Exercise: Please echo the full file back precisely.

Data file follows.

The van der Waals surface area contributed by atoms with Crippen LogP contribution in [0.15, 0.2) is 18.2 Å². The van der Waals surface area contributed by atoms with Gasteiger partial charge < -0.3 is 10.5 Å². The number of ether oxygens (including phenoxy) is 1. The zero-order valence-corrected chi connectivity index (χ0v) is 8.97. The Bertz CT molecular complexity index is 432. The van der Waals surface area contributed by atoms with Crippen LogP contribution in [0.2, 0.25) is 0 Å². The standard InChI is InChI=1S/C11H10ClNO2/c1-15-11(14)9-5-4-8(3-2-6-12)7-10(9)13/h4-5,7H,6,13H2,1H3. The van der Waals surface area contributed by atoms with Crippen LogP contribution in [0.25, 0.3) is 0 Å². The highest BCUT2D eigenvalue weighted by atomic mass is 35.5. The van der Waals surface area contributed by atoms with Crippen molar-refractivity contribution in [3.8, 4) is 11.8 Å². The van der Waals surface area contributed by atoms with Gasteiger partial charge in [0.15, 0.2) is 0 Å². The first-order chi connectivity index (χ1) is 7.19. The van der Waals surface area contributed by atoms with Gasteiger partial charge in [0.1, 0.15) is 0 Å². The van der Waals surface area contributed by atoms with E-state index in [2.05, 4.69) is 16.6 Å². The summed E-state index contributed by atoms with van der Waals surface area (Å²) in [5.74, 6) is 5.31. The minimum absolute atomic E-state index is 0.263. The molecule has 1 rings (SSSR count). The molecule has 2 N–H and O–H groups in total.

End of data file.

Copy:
The van der Waals surface area contributed by atoms with Crippen LogP contribution in [0.15, 0.2) is 18.2 Å². The van der Waals surface area contributed by atoms with Gasteiger partial charge < -0.3 is 10.5 Å². The number of ether oxygens (including phenoxy) is 1. The zero-order valence-corrected chi connectivity index (χ0v) is 8.97. The Bertz CT molecular complexity index is 432. The van der Waals surface area contributed by atoms with Crippen LogP contribution in [0.2, 0.25) is 0 Å². The standard InChI is InChI=1S/C11H10ClNO2/c1-15-11(14)9-5-4-8(3-2-6-12)7-10(9)13/h4-5,7H,6,13H2,1H3. The van der Waals surface area contributed by atoms with Crippen LogP contribution in [0.25, 0.3) is 0 Å². The highest BCUT2D eigenvalue weighted by atomic mass is 35.5. The van der Waals surface area contributed by atoms with Crippen molar-refractivity contribution in [3.8, 4) is 11.8 Å². The van der Waals surface area contributed by atoms with Gasteiger partial charge in [0.15, 0.2) is 0 Å². The first-order chi connectivity index (χ1) is 7.19. The van der Waals surface area contributed by atoms with Gasteiger partial charge in [0.1, 0.15) is 0 Å². The van der Waals surface area contributed by atoms with E-state index in [2.05, 4.69) is 16.6 Å². The summed E-state index contributed by atoms with van der Waals surface area (Å²) in [5.74, 6) is 5.31. The minimum absolute atomic E-state index is 0.263. The molecule has 1 rings (SSSR count). The molecule has 2 N–H and O–H groups in total.